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As a final point in this series of deeper insights related to raising a handicapped child it would be this: giving up is not an option.
Saying that, I know there are really difficult situations worse than ours. Sometimes there are no good options for parents and I don’t mean to judge. In our case, we would like James to live more independently but we are a number of steps from there. If we were to try to place him in a group home right now his behavior issues would be off the charts, there would be no good outcome. He has to buy into the idea, and there are steps toward it that we have to achieve.
Focus on what you can do
We might wish we could be empty nesters now, I would love to be playing more concerts (I feel I am playing as well as I ever have!), but fact is we have to keep working with James with the goal of tracking toward a good outcome. We would prefer that day be sooner rather than later. But in the mean time I choose to focus on what I can do instead of what I can’t do. I have been able to work on this website, to write and publish some interesting publications, make CDs, etc.
Who knows how different things would have been if James were “normal?” Of course, he might have had the same autism issues even without the extra chromosome. So much is out of our hands, all we can do is just do our best and keep moving forward. Staying optimistic.
In my twitter bio I have presently the following:
Horn professor @ASU | Performer & author, enthusiastic about all things #Frenchhorn | Makes a cheese omelette for his son every morning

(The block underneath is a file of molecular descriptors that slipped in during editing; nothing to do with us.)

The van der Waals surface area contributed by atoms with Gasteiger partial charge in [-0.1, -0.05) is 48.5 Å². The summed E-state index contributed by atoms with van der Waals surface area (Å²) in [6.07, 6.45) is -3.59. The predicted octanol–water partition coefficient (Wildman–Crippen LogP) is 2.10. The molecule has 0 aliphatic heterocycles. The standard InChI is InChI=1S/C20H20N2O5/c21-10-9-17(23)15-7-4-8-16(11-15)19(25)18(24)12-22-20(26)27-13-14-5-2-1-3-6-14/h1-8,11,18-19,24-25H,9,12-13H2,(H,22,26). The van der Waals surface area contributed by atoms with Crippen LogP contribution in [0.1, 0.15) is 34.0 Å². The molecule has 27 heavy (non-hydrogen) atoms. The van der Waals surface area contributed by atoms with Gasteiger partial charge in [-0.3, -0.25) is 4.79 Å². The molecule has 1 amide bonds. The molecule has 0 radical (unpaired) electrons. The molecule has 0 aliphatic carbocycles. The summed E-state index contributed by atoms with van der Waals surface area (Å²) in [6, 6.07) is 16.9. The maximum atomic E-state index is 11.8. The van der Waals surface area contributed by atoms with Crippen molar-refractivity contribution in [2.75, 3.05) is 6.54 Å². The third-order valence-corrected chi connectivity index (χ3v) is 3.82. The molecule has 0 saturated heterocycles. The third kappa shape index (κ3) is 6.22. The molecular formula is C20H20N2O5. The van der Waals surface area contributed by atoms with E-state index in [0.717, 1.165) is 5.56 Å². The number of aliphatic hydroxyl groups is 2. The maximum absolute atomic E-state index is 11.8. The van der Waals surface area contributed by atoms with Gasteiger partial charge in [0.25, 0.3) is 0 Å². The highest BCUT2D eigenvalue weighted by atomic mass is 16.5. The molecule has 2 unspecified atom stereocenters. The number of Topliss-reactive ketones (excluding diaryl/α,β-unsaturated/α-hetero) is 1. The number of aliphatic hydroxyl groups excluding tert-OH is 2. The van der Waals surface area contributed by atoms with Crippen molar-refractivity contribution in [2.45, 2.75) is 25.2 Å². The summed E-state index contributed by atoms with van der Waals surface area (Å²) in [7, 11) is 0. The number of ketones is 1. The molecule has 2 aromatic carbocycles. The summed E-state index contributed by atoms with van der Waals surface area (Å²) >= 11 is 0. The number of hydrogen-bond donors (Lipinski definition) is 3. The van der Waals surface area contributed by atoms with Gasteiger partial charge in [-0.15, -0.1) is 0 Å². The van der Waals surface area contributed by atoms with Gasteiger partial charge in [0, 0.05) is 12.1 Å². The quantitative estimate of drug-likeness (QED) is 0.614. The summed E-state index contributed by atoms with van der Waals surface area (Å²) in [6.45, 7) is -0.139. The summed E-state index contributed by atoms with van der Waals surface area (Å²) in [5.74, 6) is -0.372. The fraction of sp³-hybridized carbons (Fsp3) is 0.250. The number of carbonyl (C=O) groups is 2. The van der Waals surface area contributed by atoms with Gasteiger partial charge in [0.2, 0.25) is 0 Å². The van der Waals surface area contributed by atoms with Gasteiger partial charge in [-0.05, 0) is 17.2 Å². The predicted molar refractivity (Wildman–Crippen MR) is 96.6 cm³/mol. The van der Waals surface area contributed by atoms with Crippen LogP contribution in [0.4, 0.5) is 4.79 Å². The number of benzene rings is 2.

The last item sounds like it might be a throwaway line, but actually it is not at all. I literally make him an omelette every morning and have for now a number of years. He needs that much stability of routine as he starts his day. The only times I don’t cook an omelette are days we are not at home, at a hotel with a breakfast room.
Which brings me to this summer, I have been working on writing projects large and small, taking James places, and have inserted extra hobby time in the schedule too. Hobby time? Quitting is not an option, but also you don’t have to be hard core every day working hard every moment. If I did not have hobby outlets and interests, and my faith as well, I hate to think of how life might be. I would guess I might have burned out by now. The future we don’t know, but I chose to be optimistic.
In relation to that last thought about burning out, I have this final point. If your “hobby” is “self-improvement” you urgently need to find a real hobby.** If you don’t have any activity in your life that others would easily recognize as being a legitimate hobby, take stock and make sure to make your life more balanced and three dimensional.
** Self-improvement is not a hobby. However, a famous horn player actually stated that was their hobby in a Horn Call interview years ago. I hope they were joking, or, if not, I sincerely hope they have developed by now some real hobby.